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6-9 months
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Mini meals for mini people

Focus on your baby’s nutrition by offering smart eating choices in between mealtimes.

3 mins to read Oct 8, 2020

The food that you offer your baby, and the ways you offer it, introduces eating patterns that can continue into later life. This can affect both their nutritional intake and weight as your child grows older. For this reason, it’s important not to think of the foods you offer your baby outside of traditional mealtimes as snacks or treats, but as essential mini meals or ‘in-betweeners’. Every bite counts toward good nutrition for your baby so always try to provide nutrient-rich food and avoid high-sugar or high-salt ‘snack’ foods. 

Nutritious nibbles

A healthy mini meal consists of nutritious foods in the appropriate texture for your baby. It might include small pieces of foods that they can pick up and put in their mouth themselves. A small serving of soft, diced fruits or vegetables, alongside a protein-rich food, such as cheese or yogurt, is a great combination. These mini meals include foods from any of the main food groups to give your baby a range of important nutrients throughout the day:

1. Grains

Grains are an important source of B vitamins such as niacin and riboflavin, and fibre. Niacin and riboflavin play an important role in releasing energy from foods, great for a baby on the move. Iron-fortified infant cereals, soft crackers, soft cooked pasta and rice are grain foods that are perfect for your baby between 6 and 12 months.

Baby’s between 7-12 months should aim to have 1.5 serves of grains per day (1 slice of bread is one serve)

2. Meat/fish/protein foods

Foods from this group are rich in protein, and also supply your baby with many other important nutrients, such as iron. Proteins work as ‘building blocks’, essential for growth and development of our little ones, and iron helps blood carry oxygen to your baby’s organs and muscles. Red meat and chicken is packed with protein and iron. Beans, such as chickpeas, are a good non-meat source of protein.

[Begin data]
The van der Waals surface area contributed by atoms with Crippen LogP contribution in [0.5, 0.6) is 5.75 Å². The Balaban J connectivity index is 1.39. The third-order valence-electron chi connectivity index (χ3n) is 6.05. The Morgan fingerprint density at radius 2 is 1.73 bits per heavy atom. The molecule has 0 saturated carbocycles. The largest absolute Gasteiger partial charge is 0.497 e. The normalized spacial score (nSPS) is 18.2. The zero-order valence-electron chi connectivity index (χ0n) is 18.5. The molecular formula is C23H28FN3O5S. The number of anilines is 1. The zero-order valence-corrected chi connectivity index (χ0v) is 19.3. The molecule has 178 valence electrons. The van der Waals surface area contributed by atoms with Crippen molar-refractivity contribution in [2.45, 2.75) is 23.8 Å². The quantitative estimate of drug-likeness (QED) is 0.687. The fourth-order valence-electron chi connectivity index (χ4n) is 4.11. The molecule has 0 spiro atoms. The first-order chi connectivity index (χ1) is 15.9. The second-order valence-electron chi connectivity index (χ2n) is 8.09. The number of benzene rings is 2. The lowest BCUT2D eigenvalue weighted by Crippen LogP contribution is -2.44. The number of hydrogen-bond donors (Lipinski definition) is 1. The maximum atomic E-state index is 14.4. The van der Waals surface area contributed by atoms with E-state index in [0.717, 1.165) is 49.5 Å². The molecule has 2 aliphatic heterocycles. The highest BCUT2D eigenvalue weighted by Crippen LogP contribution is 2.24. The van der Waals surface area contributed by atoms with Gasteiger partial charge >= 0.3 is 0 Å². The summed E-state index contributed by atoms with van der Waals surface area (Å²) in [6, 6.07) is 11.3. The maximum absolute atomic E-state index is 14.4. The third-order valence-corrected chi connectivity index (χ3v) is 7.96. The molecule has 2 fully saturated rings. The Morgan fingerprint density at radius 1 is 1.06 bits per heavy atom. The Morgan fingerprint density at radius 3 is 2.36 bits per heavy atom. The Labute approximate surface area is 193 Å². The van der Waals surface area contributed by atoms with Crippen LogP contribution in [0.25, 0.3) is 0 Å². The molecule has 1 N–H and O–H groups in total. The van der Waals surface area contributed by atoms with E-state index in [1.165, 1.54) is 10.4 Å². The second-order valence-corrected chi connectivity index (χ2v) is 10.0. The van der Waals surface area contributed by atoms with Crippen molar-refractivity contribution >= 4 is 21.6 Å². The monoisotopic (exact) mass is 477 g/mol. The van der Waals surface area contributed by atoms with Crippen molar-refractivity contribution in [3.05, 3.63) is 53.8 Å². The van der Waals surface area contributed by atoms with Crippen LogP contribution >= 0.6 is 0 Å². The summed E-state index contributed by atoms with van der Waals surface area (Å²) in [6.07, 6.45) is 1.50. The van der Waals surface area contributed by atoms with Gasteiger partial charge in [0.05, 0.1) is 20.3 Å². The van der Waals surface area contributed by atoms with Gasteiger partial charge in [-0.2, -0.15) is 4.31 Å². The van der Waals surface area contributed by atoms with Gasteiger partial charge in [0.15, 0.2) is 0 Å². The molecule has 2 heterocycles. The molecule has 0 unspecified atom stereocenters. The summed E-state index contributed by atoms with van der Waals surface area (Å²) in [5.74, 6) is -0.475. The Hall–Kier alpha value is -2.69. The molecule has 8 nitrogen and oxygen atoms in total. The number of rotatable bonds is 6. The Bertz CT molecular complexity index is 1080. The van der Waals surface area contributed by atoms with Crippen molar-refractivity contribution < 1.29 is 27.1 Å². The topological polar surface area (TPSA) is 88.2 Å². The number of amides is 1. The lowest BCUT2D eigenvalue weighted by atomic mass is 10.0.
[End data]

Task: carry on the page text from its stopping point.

Baby’s between 7-12 months should aim to have 1 serve of meat or other protein source a day (one serve is equivalent to 30g)

3. Dairy

Dairy foods contain calcium, vitamin D, and potassium—all of which are important for your baby’s growth and development. Calcium and vitamin D work together to build strong bones and teeth.  Low-sugar yogurts, designed especially for babies, and cheese provide valuable sources of calcium and potassium.

Baby’s between 7-12 months should aim to have 1 serve of dairy a day (one serve is equivalent to 20ml yoghurt or 10g cheese) in addition to their usual breastmilk or infant formula.

4. Fruits

Fruits contain many essential nutrients, such as vitamin C, folic acid, potassium, and fibre. Vitamin C helps body tissues grow and repair. Oranges and mango are great sources of vitamin C. Grapefruit and banana are good sources of folic acid, potassium and vitamin C too!

Baby’s between 7-12 months should aim to have ½ piece of fruit a day (one serve is equivalent to 20g).

5. Vegetables

As well as being high in many essential nutrients, vegetables (and fruits) are naturally low in fat and calories. Vegetables such as broccoli, pumpkin, carrots and peas are a good source of vitamin A, vitamin C, fibre, potassium and folate. Vitamin A is an important nutrient that helps keep eyes and skin healthy, and protects against infections. Sweet potatoes, carrots, and spinach are all rich in this vital vitamin.  

Baby’s between 7-12 months should aim to have 1.5-2 serves of vegetables a day (one serve is equivalent to 20g).